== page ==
There are a couple of different ways to watch TV anywhere, and the strategy and tools you use will depend a lot on the sort of programming you’re trying to access. When people talk about watching TV anywhere they’re normally referring to the idea of accessing the programming on their home television remotely, either on a set located somewhere else or on a mobile phone, tablet, or other portable device. This often requires both a specialized connection at the home unit as well as the permission or authority of the broadcaster more generally. Some cable companies also allow customers to access television programming over the Internet, usually with a password or other keyed validation. This sort of access won’t normally stream to another television, but can be good for on-the-go watching via phone or tablet. A number of shows are also streamed online, either for a fee or with a subscription; these aren’t always available in real time, but they can frequently be watched on demand or repeated at will. Though the technology is advancing in the television arena, it can usually only grow as fast as local laws allow. As a result, things that are possible in one place may not be universal, as much because of broadcast laws as technological capability.
Television, when it was first introduced to the public, was largely a realm of fixed content: broadcasters decided what was going to air, when, and on what channel. The invention of recording devices allowed users to basically save content to watch later, and the technology has only grown and developed since then. Modern cable television companies regularly provide, for a fee, the ability to do things like record and store shows for later viewing, even while something else is playing.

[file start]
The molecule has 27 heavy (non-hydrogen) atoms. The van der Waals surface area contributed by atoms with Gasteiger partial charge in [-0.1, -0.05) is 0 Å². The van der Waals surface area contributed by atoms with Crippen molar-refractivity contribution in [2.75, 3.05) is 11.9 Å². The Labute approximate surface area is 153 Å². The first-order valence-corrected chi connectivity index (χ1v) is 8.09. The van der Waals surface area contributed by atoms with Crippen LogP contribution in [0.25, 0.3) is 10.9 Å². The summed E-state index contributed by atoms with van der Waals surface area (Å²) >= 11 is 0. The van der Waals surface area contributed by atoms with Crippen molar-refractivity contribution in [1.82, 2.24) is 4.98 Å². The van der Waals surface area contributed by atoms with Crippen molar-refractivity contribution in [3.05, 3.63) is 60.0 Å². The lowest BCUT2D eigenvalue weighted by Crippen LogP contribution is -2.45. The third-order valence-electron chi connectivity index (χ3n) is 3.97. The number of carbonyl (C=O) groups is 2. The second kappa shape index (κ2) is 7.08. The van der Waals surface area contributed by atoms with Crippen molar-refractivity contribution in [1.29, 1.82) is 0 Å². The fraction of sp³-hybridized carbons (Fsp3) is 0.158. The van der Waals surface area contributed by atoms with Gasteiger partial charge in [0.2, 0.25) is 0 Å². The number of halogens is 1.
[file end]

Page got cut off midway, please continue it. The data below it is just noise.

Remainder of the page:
The ability to watch content anywhere, whether stored or live, is still evolving. In most cases shows are fixed on the cable box or router that’s physically attached to the user’s television. Adding routers and other Internet-enabled tools can make stored content more mobile, though, which opens the door for more universal viewing, as well as viewing simultaneously across devices.
Creating a Hub
Physically relocating a television signal from one set to another usually requires a dedicated signal-switching device. Depending on where you live you might have a couple of options, but most of them work the same way. First you’ll need to install the box or card to the cable box where your content is stored at home. What this does is to basically make your home television the “hub” or central command center for all streaming operations.
In most cases, the hub is the ultimate controller, and in these sorts of setups it’s usually only possible for all connected televisions to be watching the same programming. As such, if you change channels on the home TV set from a remote location, anyone watching at home will have the channel changed as well. The same is usually true for programs that are recorded or stored. In most cases the main idea is to allow people to access their preferred channel lineups and content from anywhere, not to allow multiple users to simultaneously use the same connection for independent means.
In many cases it’s also possible to access cable TV content over a wi-fi connection and view it directly from a variety of mobile devices. This is conceptually a bit different than sending it to another television, and in most cases the transmission requires a secure and stable Internet connection. It also usually requires devoted software, and in most cases cable providers require a range of passwords and authentication devices to prevent abuse.
The availability of these applications is limited to certain operating systems and mobile device capabilities, and may also vary by region and cellular service provider. Furthermore, some cell phone providers offer the option of viewing television over the phone without using any additional devices, though there is usually an additional fee for the service.
Another option for those who want to watch TV anywhere is certain websites that have obtained the necessary licenses to offer television programming. The websites of major networks often offer this option as well. The image is usually not as high in quality as when viewed on TV and shows are rarely if ever available in real time, but the services can allow viewers to catch up on shows that they may have missed. All that is required is an Internet connection in most cases, through some sites are fee-based and charge a fee either for access generally or per show viewed.